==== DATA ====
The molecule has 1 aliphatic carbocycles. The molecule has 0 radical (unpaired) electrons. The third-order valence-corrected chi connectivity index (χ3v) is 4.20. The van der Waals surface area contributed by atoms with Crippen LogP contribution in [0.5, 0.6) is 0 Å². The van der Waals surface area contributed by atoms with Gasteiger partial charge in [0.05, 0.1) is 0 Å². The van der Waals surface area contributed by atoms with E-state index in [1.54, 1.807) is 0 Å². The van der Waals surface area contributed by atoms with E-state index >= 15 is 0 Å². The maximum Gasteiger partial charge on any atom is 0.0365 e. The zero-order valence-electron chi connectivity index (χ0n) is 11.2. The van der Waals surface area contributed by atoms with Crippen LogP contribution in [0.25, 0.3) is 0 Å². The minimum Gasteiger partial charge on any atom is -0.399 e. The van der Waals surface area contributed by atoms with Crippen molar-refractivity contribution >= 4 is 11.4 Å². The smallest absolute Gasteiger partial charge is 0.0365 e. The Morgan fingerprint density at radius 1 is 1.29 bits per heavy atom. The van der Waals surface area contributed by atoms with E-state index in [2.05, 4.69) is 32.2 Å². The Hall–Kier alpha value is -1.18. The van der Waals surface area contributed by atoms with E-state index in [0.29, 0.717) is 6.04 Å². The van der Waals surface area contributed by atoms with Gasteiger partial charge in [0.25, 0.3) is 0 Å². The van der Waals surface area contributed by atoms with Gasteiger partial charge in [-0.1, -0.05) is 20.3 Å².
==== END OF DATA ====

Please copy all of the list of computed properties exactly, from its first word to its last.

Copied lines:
The molecule has 1 aliphatic carbocycles. The molecule has 0 radical (unpaired) electrons. The third-order valence-corrected chi connectivity index (χ3v) is 4.20. The van der Waals surface area contributed by atoms with Crippen LogP contribution in [0.5, 0.6) is 0 Å². The van der Waals surface area contributed by atoms with Gasteiger partial charge in [0.05, 0.1) is 0 Å². The van der Waals surface area contributed by atoms with E-state index in [1.54, 1.807) is 0 Å². The van der Waals surface area contributed by atoms with E-state index >= 15 is 0 Å². The maximum Gasteiger partial charge on any atom is 0.0365 e. The zero-order valence-electron chi connectivity index (χ0n) is 11.2. The van der Waals surface area contributed by atoms with Crippen LogP contribution in [0.25, 0.3) is 0 Å². The minimum Gasteiger partial charge on any atom is -0.399 e. The van der Waals surface area contributed by atoms with Crippen molar-refractivity contribution >= 4 is 11.4 Å². The smallest absolute Gasteiger partial charge is 0.0365 e. The Morgan fingerprint density at radius 1 is 1.29 bits per heavy atom. The van der Waals surface area contributed by atoms with E-state index in [2.05, 4.69) is 32.2 Å². The Hall–Kier alpha value is -1.18. The van der Waals surface area contributed by atoms with E-state index in [0.29, 0.717) is 6.04 Å². The van der Waals surface area contributed by atoms with Gasteiger partial charge in [0.25, 0.3) is 0 Å². The van der Waals surface area contributed by atoms with Gasteiger partial charge in [-0.1, -0.05) is 20.3 Å².